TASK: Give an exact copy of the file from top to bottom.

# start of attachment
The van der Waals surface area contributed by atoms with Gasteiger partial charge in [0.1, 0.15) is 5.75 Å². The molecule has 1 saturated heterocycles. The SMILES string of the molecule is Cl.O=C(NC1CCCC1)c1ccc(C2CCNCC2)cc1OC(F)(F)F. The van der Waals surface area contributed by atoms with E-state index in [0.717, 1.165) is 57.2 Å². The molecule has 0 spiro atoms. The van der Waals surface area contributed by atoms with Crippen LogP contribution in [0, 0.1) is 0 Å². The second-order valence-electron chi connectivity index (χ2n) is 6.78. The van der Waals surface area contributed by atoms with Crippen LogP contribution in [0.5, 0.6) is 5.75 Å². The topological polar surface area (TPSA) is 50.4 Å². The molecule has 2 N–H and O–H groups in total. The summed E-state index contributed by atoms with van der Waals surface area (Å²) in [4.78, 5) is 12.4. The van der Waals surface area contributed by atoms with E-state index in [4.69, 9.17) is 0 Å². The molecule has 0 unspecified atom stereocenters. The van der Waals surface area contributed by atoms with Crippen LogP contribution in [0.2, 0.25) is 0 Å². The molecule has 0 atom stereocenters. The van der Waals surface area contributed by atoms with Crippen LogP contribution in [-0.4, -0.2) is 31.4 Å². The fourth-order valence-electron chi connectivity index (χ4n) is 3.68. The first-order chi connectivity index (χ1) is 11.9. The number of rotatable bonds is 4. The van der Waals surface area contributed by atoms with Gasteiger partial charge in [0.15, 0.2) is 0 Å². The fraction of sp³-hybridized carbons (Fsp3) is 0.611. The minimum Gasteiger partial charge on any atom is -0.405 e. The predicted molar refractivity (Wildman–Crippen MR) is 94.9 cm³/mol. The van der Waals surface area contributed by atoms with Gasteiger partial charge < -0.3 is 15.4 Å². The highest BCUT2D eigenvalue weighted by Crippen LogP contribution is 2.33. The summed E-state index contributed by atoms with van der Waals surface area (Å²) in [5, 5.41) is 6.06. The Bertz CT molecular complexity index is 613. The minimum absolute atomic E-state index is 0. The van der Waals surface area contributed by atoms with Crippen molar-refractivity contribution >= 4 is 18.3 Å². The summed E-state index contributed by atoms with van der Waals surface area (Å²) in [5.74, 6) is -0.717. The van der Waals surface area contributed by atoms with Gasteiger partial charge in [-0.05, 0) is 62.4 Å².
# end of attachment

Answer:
The van der Waals surface area contributed by atoms with Gasteiger partial charge in [0.1, 0.15) is 5.75 Å². The molecule has 1 saturated heterocycles. The SMILES string of the molecule is Cl.O=C(NC1CCCC1)c1ccc(C2CCNCC2)cc1OC(F)(F)F. The van der Waals surface area contributed by atoms with E-state index in [0.717, 1.165) is 57.2 Å². The molecule has 0 spiro atoms. The van der Waals surface area contributed by atoms with Crippen LogP contribution in [0, 0.1) is 0 Å². The second-order valence-electron chi connectivity index (χ2n) is 6.78. The van der Waals surface area contributed by atoms with Crippen LogP contribution in [0.5, 0.6) is 5.75 Å². The topological polar surface area (TPSA) is 50.4 Å². The molecule has 2 N–H and O–H groups in total. The summed E-state index contributed by atoms with van der Waals surface area (Å²) in [4.78, 5) is 12.4. The van der Waals surface area contributed by atoms with E-state index in [4.69, 9.17) is 0 Å². The molecule has 0 unspecified atom stereocenters. The van der Waals surface area contributed by atoms with Crippen LogP contribution in [0.2, 0.25) is 0 Å². The molecule has 0 atom stereocenters. The van der Waals surface area contributed by atoms with Crippen LogP contribution in [-0.4, -0.2) is 31.4 Å². The fourth-order valence-electron chi connectivity index (χ4n) is 3.68. The first-order chi connectivity index (χ1) is 11.9. The number of rotatable bonds is 4. The van der Waals surface area contributed by atoms with Gasteiger partial charge in [0.15, 0.2) is 0 Å². The fraction of sp³-hybridized carbons (Fsp3) is 0.611. The minimum Gasteiger partial charge on any atom is -0.405 e. The predicted molar refractivity (Wildman–Crippen MR) is 94.9 cm³/mol. The van der Waals surface area contributed by atoms with Gasteiger partial charge < -0.3 is 15.4 Å². The highest BCUT2D eigenvalue weighted by Crippen LogP contribution is 2.33. The summed E-state index contributed by atoms with van der Waals surface area (Å²) in [5, 5.41) is 6.06. The Bertz CT molecular complexity index is 613. The minimum absolute atomic E-state index is 0. The van der Waals surface area contributed by atoms with Crippen molar-refractivity contribution >= 4 is 18.3 Å². The summed E-state index contributed by atoms with van der Waals surface area (Å²) in [5.74, 6) is -0.717. The van der Waals surface area contributed by atoms with Gasteiger partial charge in [-0.05, 0) is 62.4 Å².